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1-250-514-8459 tamara@posminds.com

Imagine what can happen when you bring together 1200 stakeholders in the positive education field including academics, educators, students, parents, lawyers, policy-makers, and psychologists all with the common purpose of making a quantum leap in the ways positive education impacts academics and well-being globally.

The World Positive Education Accelerator is an IPEN event that just might change the world! With so many mike-drops it was difficult to choose but here are my top 10 aha moments from this four day appreciative inquiry summit.

1. “We are expecting our children to change the world and we aren’t giving them the skills to do it.” Champlain University President Don Laackman discussed how a radically pragmatic approach is needed in rethinking  how we educate.  To make our world a place, where children and learners of all ages can thrive, he suggested that connecting professional success with life’s purpose was one of the keys.

2. “We need to change our deficit oriented way of looking at the mental health of students.” In her keynote Lea Waters suggested  parents and educators need help to see and build strengths in children. When this happens it protects children against depression and anxiety, it increases self-confidence and life satisfaction, it buffers stress and anxiety, and it enhances self-efficacy. She included a reminder that it is our responsibility to educate not just children but also their parents about the strength-based approach.

3. “!t’s happiness stupid!” was Sir Anthony Seldon‘s  reminder to us to distinguish happiness from pleasure. Selden discussed the fourth education revolution pointing out that under the factory model of school we are not interested in who children are. that we are stronger together when we embrace the unknown, when we say goodbye to our binary ways of thinking, and when we get out of our own ways,

4. “Well-being is skill-based and learnable” according to Alejandro Adler. Investing in teacher well-being creates classrooms with a system of well-being which translates to advanced academic well-being, more pro-social behavior, and better health. His reminder that this begins with the educator was a key point.

5. “Optimism is the belief that our actions matteraccording to Amy Blankson who spoke on the intersection of education and technology. Blankson implored us to become balanced technology users learning to love technology and live with it not to escape from it. Recognizing that the average smartphone user checks 150 times a day is the first step, the is second putting the phone away. She shared that the mere presence of a phone is a happiness zapper. The power of a potential dopamine hit keeps us addicted and distracted while our brain is partially focused on the task at hand and partially waiting for additional content that is released every time we see notifications on our phone. This reward system is highly addictive we need to delete the temptations minimize notifications .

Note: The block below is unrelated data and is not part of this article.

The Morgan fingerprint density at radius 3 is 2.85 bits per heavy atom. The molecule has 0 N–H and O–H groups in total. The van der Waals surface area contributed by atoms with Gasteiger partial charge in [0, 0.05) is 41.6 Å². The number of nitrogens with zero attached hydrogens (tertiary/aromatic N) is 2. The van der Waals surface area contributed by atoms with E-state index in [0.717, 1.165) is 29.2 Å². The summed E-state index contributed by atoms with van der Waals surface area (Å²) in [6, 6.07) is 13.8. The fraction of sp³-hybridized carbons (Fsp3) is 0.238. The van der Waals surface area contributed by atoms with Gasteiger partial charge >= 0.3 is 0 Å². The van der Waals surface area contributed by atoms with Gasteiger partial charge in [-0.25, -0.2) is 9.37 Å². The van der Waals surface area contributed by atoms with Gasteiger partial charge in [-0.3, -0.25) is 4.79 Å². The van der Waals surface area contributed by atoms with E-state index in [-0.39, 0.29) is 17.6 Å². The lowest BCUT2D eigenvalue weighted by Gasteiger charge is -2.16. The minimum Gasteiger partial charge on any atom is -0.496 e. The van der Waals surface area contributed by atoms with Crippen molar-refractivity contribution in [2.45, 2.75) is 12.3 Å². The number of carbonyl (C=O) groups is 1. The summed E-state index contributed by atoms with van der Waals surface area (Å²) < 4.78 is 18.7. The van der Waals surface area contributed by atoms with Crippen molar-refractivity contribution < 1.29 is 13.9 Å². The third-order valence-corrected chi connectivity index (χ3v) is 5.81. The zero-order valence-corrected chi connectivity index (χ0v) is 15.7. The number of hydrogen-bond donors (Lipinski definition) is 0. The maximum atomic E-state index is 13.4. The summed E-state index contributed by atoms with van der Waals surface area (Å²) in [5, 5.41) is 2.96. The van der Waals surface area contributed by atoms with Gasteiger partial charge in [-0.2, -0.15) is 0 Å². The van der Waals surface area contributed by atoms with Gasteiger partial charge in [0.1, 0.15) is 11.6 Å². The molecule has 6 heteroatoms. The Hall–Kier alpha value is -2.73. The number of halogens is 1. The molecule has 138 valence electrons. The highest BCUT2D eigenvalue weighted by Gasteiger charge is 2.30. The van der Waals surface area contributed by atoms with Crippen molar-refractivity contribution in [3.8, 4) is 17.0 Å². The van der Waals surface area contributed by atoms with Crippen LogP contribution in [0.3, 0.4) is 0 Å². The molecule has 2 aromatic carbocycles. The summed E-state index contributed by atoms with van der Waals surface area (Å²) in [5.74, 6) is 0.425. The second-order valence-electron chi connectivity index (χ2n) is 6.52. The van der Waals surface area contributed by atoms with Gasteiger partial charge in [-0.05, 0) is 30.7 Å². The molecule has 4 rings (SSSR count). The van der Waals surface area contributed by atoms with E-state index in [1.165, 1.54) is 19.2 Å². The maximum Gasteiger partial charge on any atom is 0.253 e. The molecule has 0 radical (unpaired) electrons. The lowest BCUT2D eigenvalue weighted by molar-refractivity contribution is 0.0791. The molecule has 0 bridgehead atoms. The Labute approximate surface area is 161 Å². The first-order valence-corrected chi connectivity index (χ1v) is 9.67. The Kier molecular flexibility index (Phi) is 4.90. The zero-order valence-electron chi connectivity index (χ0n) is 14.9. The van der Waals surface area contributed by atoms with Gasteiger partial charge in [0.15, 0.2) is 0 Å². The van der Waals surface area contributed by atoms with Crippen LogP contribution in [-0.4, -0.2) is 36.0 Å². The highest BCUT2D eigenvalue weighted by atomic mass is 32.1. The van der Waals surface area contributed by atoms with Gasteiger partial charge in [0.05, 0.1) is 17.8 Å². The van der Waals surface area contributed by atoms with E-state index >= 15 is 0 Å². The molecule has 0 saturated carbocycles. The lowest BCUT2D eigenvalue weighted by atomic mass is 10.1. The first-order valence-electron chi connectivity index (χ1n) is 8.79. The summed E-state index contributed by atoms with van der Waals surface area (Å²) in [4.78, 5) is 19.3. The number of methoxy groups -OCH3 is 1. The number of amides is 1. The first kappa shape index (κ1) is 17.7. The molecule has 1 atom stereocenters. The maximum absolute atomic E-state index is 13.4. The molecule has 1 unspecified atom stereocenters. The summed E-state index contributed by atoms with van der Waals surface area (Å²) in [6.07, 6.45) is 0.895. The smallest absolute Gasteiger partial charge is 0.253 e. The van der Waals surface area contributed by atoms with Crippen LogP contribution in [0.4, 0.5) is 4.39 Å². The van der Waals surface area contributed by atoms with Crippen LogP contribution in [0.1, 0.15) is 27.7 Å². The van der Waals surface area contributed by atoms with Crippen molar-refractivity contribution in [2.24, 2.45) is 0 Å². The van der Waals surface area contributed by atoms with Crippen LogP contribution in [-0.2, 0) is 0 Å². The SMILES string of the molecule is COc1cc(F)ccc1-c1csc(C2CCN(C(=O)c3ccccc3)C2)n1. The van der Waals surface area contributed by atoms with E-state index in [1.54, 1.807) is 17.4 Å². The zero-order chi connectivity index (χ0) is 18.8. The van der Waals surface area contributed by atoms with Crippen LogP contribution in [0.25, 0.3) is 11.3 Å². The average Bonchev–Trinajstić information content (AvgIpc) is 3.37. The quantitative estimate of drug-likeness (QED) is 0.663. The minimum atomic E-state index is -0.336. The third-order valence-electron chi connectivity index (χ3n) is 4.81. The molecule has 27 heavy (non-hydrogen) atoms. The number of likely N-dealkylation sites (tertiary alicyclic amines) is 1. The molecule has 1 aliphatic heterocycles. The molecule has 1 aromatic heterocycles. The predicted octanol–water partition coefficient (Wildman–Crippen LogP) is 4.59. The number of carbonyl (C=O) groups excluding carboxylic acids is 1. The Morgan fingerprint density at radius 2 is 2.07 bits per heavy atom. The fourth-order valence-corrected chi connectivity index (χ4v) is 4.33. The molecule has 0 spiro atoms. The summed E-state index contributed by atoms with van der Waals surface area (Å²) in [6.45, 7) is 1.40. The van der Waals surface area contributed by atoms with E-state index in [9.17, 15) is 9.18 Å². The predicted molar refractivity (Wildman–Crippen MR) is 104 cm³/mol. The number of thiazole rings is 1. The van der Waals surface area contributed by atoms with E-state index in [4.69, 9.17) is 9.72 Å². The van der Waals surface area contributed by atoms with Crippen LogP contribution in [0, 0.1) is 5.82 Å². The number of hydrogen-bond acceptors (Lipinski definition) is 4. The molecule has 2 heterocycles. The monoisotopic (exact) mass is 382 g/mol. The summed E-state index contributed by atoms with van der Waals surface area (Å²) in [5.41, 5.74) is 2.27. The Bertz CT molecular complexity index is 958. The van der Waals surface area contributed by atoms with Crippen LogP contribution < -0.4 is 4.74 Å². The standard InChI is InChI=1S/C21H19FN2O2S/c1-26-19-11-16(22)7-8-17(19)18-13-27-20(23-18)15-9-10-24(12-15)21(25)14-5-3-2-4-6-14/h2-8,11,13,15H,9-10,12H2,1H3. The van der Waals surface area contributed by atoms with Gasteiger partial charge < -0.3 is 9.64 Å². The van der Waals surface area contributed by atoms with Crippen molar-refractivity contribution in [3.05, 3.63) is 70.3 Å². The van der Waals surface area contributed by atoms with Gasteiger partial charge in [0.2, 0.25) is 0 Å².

She reminded us with a great visual but our concerns are not new they are just different her for rules embrace a growth mindset about technology minimize distracting technology teach self-awareness set healthy boundaries to gather invisible boundaries until kids can self regulate

6. ” I believe wealth is not meant to create more wealth. Wealth is meant to create well-being.” Martin Seligman asked us to think about what are we going to do with human prosperity? Together Seligman and David Cooperrider envisioned new opportunities and possibilities for accelerating positive education.

7. “The best person in the class to up the connection of curiosity is the student” according to Angela Duckworth who has launched a character lab at UPenn designed to help use psychological sciences to help people thrive. She uses the heart, mind, will. method of seeing strengths.

  • heart to give to and receive from others
  • mind to think imagining create
  • will to achieve your goals through optimism growth mindset and grit

Her lab hopes to answer the question is character born or earned? Using the science of goal-setting to help increase your results, Duckworth suggests her WOOP model in creating a path to a goal:

  1. wish for something
  2. identify and imagine outcomes
  3. identify and imagine obstacles
  4. form a plan

8. “Progress not perfection”  says David Cooperrider who compared planning to a jazz improvisation.  Cooperrider said the world of leadership design is about legacy; it’s not just crazy creative it’s also detailed execution.  To avoid constraints or see opportunities and to get more creative using the core question “how might we…?” to begin a conversation designed to creatively solve the problems of the world. He also sees a need to remove the barriers that keep students from moving forward and staying curious and joyful.

9. “The heliotropic principle reminds us that we move towards things that give us life” we need to activate the motivation of our children said Jacklyn Wong. Speaking from her personal experience of using positive education to transform Singapore as a city. “It’s the essence not the architecture that’s the difference between a house and a home. ” Wong is one of the keys to changing the way an organization uses positive psychology to give leaders, teams and individuals the tools-the house, but they need to make it a home themselves.

10. “To prepare young people for a changing world, we need to support them in their self-discovery and awareness and increase their empathy.” President of Universidad Tecmilenio, Hector Escamilla spoke passionately about 29 campuses across Mexico who redesigned their process to start from purpose. When education is connected to what matters to a student they go farther faster.

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